Chairman Smotrich's next goal

New National Union Chairman Betzalel Smotrich wants comprehensive union to prevent vote wastage: 'It'll be difficult, but it's necessary'.'

Shimon Cohen ,

Chairman Smotrich
Chairman Smotrich
Flash 90

Upon his election as National Union Chairman, Knesset Member Betzalel Smotritch told Arutz Sheva about his plans for the future formation of the party and his intentions to unite religious Zionism and its supporters.

Smotrich first explained his victory speech statement that he was not "happy" about the victory: "It wasn't easy to rejoice because the other side of this move meant a difficult price for Uri Ariel, a very dear man who's a partner and friend and mentor in many ways who came out hurt and that's sad," Smotritch said. "So even when you do the right thing and sparks fly it's painful and you have to know how to contain this complexity, to know we did the right thing for the party, for religious Zionism, the State and the People of Israel, but this joy was mixed with sadness and I very much hope that time will do its part and heal."

Since he speaks so respectfully of Uri Ariel, who led settlement in Judea, Samaria, and Gaza, led the party, was a minister in Israel, etc., the question arises as to why he saw fit to contend: "This is a question that has preoccupied me very much in recent months. I consulted with many people from within and outside the party; activists, rabbis, and others. Our understanding of the great challenge before us is that the goal is to stabilize the political leadership of religious Zionism and return it to ideological, religious hands.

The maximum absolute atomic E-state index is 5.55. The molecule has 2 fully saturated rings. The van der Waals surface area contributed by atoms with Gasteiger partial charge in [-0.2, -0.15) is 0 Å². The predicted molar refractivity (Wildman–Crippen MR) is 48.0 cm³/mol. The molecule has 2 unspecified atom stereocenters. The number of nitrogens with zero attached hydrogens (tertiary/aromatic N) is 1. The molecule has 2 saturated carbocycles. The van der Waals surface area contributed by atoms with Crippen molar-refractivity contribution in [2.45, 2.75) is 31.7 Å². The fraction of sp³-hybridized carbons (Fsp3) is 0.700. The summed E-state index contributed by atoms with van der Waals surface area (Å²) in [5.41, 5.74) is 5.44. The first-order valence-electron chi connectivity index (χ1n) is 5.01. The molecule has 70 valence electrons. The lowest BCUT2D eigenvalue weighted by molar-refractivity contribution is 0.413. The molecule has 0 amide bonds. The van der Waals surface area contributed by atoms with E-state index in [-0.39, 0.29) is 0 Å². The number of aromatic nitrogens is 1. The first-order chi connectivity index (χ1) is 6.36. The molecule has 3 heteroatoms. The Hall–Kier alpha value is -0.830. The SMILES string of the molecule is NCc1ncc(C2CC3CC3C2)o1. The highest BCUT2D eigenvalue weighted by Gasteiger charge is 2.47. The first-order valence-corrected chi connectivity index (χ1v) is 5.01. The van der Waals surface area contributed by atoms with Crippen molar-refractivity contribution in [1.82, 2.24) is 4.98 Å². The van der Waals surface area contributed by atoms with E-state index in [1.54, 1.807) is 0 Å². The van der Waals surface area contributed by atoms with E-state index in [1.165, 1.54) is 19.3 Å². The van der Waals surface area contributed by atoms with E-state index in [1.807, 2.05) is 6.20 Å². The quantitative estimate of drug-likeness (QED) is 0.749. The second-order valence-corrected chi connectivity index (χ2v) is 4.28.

"It's a great challenge and apparently the talents that the L-rd blessed me with are appropriate for this matter. It was true that Bennett and Shaked were in the Jewish Home and they had to be challenged and a very clear statement put to them not to blur the identity and belonging to public values ​​and the flag and vision and hope; this becomes even more true after they left us. We have to re-position this leadership and apparently I have something to contribute to this need. This is what many thought, and this is without underestimating the prominence of Uri Ariel, who doesn't need my respect. He's been giving his soul to everything dear to us since before I was born. No one can take that away from him. I hope that time will do its part and heal and our paths will cross later on. Two people who work for the sake of Heaven - and with Uri it's certainly so - they know how to set aside slumps."